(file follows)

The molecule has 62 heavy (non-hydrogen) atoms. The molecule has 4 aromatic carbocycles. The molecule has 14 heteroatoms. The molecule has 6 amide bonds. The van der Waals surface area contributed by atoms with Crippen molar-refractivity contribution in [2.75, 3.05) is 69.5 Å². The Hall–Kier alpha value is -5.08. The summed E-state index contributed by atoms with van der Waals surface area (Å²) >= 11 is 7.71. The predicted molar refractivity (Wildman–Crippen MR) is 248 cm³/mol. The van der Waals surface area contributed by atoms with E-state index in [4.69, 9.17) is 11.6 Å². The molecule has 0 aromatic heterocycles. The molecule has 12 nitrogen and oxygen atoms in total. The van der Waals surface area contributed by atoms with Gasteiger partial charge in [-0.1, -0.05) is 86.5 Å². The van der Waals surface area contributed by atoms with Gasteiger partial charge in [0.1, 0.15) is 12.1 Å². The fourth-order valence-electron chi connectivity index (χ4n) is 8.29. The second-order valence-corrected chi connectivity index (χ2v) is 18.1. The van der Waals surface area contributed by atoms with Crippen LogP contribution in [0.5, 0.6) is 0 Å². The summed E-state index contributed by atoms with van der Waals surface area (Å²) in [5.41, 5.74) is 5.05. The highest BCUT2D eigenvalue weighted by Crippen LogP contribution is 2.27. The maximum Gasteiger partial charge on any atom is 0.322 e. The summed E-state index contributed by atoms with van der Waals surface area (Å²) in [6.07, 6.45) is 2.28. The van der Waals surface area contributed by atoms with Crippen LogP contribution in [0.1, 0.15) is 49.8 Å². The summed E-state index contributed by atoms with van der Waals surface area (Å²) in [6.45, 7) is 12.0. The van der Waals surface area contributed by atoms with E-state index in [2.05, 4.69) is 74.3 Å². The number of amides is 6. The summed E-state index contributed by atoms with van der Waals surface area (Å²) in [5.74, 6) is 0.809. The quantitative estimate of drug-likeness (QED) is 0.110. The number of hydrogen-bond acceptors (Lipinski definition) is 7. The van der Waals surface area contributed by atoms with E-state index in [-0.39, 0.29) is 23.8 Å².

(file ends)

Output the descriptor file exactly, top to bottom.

The molecule has 62 heavy (non-hydrogen) atoms. The molecule has 4 aromatic carbocycles. The molecule has 14 heteroatoms. The molecule has 6 amide bonds. The van der Waals surface area contributed by atoms with Crippen molar-refractivity contribution in [2.75, 3.05) is 69.5 Å². The Hall–Kier alpha value is -5.08. The summed E-state index contributed by atoms with van der Waals surface area (Å²) >= 11 is 7.71. The predicted molar refractivity (Wildman–Crippen MR) is 248 cm³/mol. The van der Waals surface area contributed by atoms with E-state index in [4.69, 9.17) is 11.6 Å². The molecule has 0 aromatic heterocycles. The molecule has 12 nitrogen and oxygen atoms in total. The van der Waals surface area contributed by atoms with Gasteiger partial charge in [-0.1, -0.05) is 86.5 Å². The van der Waals surface area contributed by atoms with Gasteiger partial charge in [0.1, 0.15) is 12.1 Å². The fourth-order valence-electron chi connectivity index (χ4n) is 8.29. The second-order valence-corrected chi connectivity index (χ2v) is 18.1. The van der Waals surface area contributed by atoms with Crippen LogP contribution in [0.5, 0.6) is 0 Å². The summed E-state index contributed by atoms with van der Waals surface area (Å²) in [5.41, 5.74) is 5.05. The highest BCUT2D eigenvalue weighted by Crippen LogP contribution is 2.27. The maximum Gasteiger partial charge on any atom is 0.322 e. The summed E-state index contributed by atoms with van der Waals surface area (Å²) in [6.07, 6.45) is 2.28. The van der Waals surface area contributed by atoms with Crippen LogP contribution in [0.1, 0.15) is 49.8 Å². The summed E-state index contributed by atoms with van der Waals surface area (Å²) in [6.45, 7) is 12.0. The van der Waals surface area contributed by atoms with E-state index in [2.05, 4.69) is 74.3 Å². The number of amides is 6. The summed E-state index contributed by atoms with van der Waals surface area (Å²) in [5.74, 6) is 0.809. The quantitative estimate of drug-likeness (QED) is 0.110. The number of hydrogen-bond acceptors (Lipinski definition) is 7. The van der Waals surface area contributed by atoms with E-state index in [-0.39, 0.29) is 23.8 Å².